Hungary was no exception. So when I spotted the Hungarian chimney cake, I just had to try it.
It is made from sweet, yeast dough, of which a strip is spun and then wrapped around a truncated cone–shaped baking spit, and rolled in granulated sugar. It is baked above charcoal cinders while lubricated with melted butter, until its surface gets a golden-brown color.
During the baking process the sugar stuck on the cake and becomes caramel and forms shiny, crispy crust. The surface of cake can then be provided with additional toppings such as ground walnut or cinnamon powder.
I went with cinnamon.
“Ish rearrphy guuud!”
7. Visit the Hungarian State Opera
The neo-Renaissance opera house is located in central Budapest. Originally known as the Hungarian Royal Opera House, it was designed by Miklós Ybl, a major figure of 19th century Hungarian architecture.
Construction began in 1875, funded by the city of Budapest and by Emperor Franz Joseph of Austria-Hungary, and the new house opened to the public on the 27 September 1884.
Today it is the largest opera house in Budapest and in Hungary.
Unfortunately no shows were on when I visited but here is the programme, be sure to check it for your next visit.
8. Visit the Fisherman’s Bastion
Definitely one of Budapest’s top tourist attractions. The present day lovely lookout towers and decorative fortification of Fisherman’s Bastion were built in the 19th century to serve as a lookout tower for the best panoramic views in Budapest.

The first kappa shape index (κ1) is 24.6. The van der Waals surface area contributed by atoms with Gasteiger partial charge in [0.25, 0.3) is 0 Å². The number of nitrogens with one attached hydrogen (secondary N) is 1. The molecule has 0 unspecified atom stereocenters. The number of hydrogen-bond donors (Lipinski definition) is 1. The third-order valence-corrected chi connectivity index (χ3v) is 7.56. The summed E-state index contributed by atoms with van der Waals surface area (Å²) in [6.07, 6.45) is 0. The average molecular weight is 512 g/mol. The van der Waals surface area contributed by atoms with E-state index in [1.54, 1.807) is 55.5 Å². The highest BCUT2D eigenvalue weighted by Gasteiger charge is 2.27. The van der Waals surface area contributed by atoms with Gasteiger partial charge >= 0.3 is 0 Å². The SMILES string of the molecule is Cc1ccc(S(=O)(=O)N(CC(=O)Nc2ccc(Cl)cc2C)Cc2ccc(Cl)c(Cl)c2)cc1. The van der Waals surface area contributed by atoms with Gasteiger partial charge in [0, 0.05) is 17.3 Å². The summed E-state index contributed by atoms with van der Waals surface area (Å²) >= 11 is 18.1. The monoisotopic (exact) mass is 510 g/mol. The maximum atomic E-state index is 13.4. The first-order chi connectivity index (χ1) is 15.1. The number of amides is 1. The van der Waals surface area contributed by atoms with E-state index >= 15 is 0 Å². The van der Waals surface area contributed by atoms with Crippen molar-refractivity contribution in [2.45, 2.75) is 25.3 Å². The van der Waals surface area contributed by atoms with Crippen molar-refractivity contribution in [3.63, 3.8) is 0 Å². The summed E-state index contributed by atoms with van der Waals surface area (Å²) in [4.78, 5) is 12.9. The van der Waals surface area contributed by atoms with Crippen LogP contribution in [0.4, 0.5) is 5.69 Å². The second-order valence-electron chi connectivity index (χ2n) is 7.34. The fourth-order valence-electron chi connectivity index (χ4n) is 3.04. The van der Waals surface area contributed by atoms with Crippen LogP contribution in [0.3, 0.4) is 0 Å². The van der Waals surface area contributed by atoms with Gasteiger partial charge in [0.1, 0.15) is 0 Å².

Make sure you stop to appreciate the view and get a few snaps.
9. Visit St Matthias Church
For you architecture buffs, a visit to the Roman Catholic St Matthias Church located in front of the Fisherman’s Bastion at the heart of Buda’s Castle District is a must-visit.
According to church tradition, it was originally built in Romanesque style in 1015.
The current building was constructed in the florid late Gothic style in the second half of the 14th century and was extensively restored in the late 19th century.
10. Visit the Hungarian Liberty Statue
The Liberty Statue or Freedom Statue is a monument on the Gellért Hill. It was first erected in 1947 in remembrance of the Soviet occupation of Hungary during World War II, which ended the occupation by Nazi Germany.
The bronze statue stands atop a 26 m pedestal and holds a palm leaf. Originally the monument consisted of two more Soviet statues but they have since been removed from the site and relocated to Statue Park.
Now the statue commemorates those who sacrificed their lives for the independence, freedom, and prosperity of Hungary.
While up here, make sure you have your camera ready, as Gellért Hill offers some of the best panoramic views of Budapest.
11. Visit Margaret Island
Margaret Island provides a peaceful hideaway from hectic downtown Budapest with large green areas, flowery gardens, old trees, and lots of entertainment.
The island is home to medieval ruins, a small zoo, a water tower, a water park and an open air theatre.
If the weather is nice, I would recommend devoting at least half a day to exploring the island.
12. See a Hungarian band
Wherever possible, I love to see local bands play.
So when stumbling across A38, voted Europe’s best bar by Lonely Planet – we just had to check it out.
The night we attended was Random Trip, which features the best local musicians from today’s vibrant hip hop – nu jazz, dub, d’n’b and rock scene.
Playing was Ivan & The Parazol lead by Vitáris Iván. They were so charismatic on stage and were singing in both English and Hungarian.
You can watch them here.
Budapest, you were amazing and I can’t wait to come back one day and explore more!
Anisa – The Macadames. xx